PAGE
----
Libya attacks criticised by Arab League, China, Russia and India
The air strikes launched by Western allies against Libya have been condemned by the head of a regional group for Arab states as well as China, Russia and India.
By Martin Beckford 7:00AM GMT 21 Mar 2011
They said that the “indiscriminate” bombing raids went further than the no-fly zone agreed by the United Nations as a way of preventing Col Gaddafi’s attacks on rebel forces, and risked harming civilians.
The criticisms by the head of the Arab League, in particular, risk undermining the legitimacy of the military action taken by France, Britain, Canada and the US, since the organisation had previously demanded the imposition of a no-fly zone.
A week ago the Arab League had said that the Gaddafi regime had “lost legitimacy” as it sought to crush the uprising sweeping Libya following protests for democracy in Tunisia, Egypt and Yemen this year.
But following Saturday’s missile launches and jet strikes, the Arab League’s Secretary General, Amr Moussa said: “What has happened in Libya differs from the goal of imposing a no-fly zone and what we want is the protection of civilians and not bombing other civilians.
“From the start we requested only that a no-fly zone be set up to protect Libyan civilians and avert any other developments or additional measures.”
However it was later claimed that he had been misquoted, with sources suggesting he had merely meant to reiterate his insistence that civilians should be protected and not harmed under the UN resolution.
The Egyptian presidential candidate also said that an emergency meeting of the 22-member Arab League would be convened to discuss the crisis in Libya.
Meanwhile three of the five countries that abstained from the critical vote by the UN Security Council on Thursday, which authorised military action short of an occupying force on the ground, issued statements claiming that the bombing raids went far further than the agreed aims of enforcing a no-fly zone and protecting civilians.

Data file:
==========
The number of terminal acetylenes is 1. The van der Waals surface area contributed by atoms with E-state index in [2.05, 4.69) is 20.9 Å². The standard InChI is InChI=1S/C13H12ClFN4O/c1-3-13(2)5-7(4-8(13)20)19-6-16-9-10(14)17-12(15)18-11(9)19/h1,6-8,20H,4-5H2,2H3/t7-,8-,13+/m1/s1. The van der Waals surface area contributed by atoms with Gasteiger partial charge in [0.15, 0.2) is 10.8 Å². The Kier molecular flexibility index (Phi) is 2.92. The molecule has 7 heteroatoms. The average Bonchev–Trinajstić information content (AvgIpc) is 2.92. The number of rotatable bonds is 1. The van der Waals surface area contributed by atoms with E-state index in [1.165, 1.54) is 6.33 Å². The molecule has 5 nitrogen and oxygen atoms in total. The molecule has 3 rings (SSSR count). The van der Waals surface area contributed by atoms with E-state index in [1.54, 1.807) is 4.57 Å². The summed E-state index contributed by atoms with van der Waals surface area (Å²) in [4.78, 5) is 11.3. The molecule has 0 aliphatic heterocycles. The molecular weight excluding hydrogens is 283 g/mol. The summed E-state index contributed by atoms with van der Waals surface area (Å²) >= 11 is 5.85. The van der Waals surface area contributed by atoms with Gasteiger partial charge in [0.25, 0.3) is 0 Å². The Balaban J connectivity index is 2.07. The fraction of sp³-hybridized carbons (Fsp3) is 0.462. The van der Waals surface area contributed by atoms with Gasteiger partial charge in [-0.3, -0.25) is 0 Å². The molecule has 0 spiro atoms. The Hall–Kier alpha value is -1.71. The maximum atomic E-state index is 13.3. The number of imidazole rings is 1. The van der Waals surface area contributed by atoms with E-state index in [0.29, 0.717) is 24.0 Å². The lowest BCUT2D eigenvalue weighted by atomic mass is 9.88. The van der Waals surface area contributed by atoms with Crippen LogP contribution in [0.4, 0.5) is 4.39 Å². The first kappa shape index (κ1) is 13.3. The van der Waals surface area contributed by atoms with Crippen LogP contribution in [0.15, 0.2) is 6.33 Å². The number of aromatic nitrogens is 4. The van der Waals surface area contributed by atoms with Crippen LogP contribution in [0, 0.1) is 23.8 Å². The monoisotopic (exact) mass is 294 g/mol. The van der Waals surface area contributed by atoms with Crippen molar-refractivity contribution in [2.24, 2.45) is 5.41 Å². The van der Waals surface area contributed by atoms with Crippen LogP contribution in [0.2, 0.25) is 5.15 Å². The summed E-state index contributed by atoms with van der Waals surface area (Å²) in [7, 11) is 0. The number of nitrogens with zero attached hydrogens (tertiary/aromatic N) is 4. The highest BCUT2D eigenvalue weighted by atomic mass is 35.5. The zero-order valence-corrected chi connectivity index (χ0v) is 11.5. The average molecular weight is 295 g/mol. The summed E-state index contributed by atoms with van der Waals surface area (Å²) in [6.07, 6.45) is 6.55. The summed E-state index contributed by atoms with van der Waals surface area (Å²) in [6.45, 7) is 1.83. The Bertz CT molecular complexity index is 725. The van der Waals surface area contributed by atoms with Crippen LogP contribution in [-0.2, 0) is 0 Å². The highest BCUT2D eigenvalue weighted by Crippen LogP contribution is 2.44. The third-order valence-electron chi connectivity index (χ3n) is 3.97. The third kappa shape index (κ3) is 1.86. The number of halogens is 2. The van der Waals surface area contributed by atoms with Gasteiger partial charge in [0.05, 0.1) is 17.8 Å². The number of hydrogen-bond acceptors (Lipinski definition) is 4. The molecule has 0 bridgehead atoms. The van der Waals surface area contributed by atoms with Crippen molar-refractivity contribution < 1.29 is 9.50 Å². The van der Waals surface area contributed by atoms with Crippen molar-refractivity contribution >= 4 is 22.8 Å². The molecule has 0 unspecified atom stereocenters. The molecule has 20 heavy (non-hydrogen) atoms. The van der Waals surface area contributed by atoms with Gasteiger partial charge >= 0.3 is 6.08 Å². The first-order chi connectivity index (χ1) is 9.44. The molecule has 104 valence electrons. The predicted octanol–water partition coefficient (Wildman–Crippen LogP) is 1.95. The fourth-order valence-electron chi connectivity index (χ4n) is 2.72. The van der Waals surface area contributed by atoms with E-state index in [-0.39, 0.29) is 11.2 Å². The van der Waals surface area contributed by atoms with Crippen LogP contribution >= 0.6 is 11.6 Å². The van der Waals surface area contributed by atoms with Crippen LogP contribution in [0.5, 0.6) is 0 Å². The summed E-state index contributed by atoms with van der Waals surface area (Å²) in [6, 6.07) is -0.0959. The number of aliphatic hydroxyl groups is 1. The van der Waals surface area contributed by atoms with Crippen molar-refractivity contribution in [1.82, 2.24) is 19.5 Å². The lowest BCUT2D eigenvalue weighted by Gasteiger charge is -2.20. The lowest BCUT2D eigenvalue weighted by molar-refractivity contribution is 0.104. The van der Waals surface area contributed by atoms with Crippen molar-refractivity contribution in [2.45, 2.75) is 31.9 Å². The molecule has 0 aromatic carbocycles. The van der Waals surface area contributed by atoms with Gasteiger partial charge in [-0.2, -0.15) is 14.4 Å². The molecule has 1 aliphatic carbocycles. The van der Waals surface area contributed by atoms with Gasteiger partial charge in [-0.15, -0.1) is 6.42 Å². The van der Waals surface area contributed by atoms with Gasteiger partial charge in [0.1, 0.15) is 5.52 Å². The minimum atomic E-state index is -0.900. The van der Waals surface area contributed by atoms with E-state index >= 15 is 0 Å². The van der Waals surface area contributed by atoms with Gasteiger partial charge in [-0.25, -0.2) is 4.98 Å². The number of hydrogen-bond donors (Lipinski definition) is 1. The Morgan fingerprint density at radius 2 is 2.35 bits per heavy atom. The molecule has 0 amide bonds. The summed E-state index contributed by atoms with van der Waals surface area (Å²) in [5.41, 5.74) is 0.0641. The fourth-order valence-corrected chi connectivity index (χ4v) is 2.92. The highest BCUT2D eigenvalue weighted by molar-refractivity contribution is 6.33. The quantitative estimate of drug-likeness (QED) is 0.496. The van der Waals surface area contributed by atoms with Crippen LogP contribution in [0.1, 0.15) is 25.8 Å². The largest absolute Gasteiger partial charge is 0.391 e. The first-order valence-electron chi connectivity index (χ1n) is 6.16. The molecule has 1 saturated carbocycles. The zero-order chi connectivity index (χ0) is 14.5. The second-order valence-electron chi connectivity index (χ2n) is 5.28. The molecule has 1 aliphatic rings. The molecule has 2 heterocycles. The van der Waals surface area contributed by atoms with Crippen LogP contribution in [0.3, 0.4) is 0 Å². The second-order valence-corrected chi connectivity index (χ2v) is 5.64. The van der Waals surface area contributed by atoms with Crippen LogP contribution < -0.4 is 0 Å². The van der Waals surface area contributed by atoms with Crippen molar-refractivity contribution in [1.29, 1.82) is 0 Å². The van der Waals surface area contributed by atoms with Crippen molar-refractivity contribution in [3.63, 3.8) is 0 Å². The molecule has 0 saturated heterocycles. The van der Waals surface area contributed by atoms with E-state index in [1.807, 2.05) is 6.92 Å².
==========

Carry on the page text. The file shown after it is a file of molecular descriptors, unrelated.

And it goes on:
A Russian foreign ministry spokesman called for a ceasefire, claiming the Western air raids had hit non-military targets, killing 48 civilians and wounding more than 150 as well as damaging a medical centre.
“In this connection, we are calling on the respective states to halt the indiscriminate use of force,” the spokesman said.
China, which frequently faces criticism over its own suppression of democracy movements, said it “regretted” the military action and respected Libya’s sovereignty.
A foreign ministry statement said: “China has noted the latest developments in Libya and expresses regret over the military attacks on Libya.
“We hope Libya can restore stability as soon as possible and avoid further civilian casualties due to an escalation of armed conflict,” it added.
The government in New Delhi added to the criticism, saying in a statement: “India views with grave concern the continuing violence, strife and deteriorating humanitarian situation in Libya.
“It regrets the air strikes that are taking place. The measures adopted should mitigate and not exacerbate an already difficult situation for the people of Libya.”
Germany and Brazil were the other two countries to abstain from the UN vote, but the German foreign minister has denied that his country has been left isolated internationally.
Guido Westerwelle said: “The impression that Germany is isolated in Europe or the international community is completely wrong.
“Many other countries in the European Union not only understand our position, not only respect it, but also share it.”
Despite the statements made by the head of the Arab League, Qatar was expected to join the international operation against Libya by deploying aircraft.
The prime minister of the small oil-rich emirate, Sheikh Hamad bin Jassem al-Thani, said its aim was to “stop the bloodbath”.
The United Arab Emirates was also said to be sending F-16s to join the Italian command at an air bases on Sardinia.
A spokesman for the Foreign Office said: “Unlike Gaddafi, the coalition is not attacking civilians.
“The UN resolution authorises all necessary measures to protect the Libyan people. For the No Fly Zone to be enforced safely, it is necessary to carry out carefully targeted operations against Libyan air defence capabilities.
“All missions are meticulously planned to ensure every care is taken to avoid civilian casualties.
“We will continue to work with our Arab partners to enforce the resolution for the good of the Libyan people.”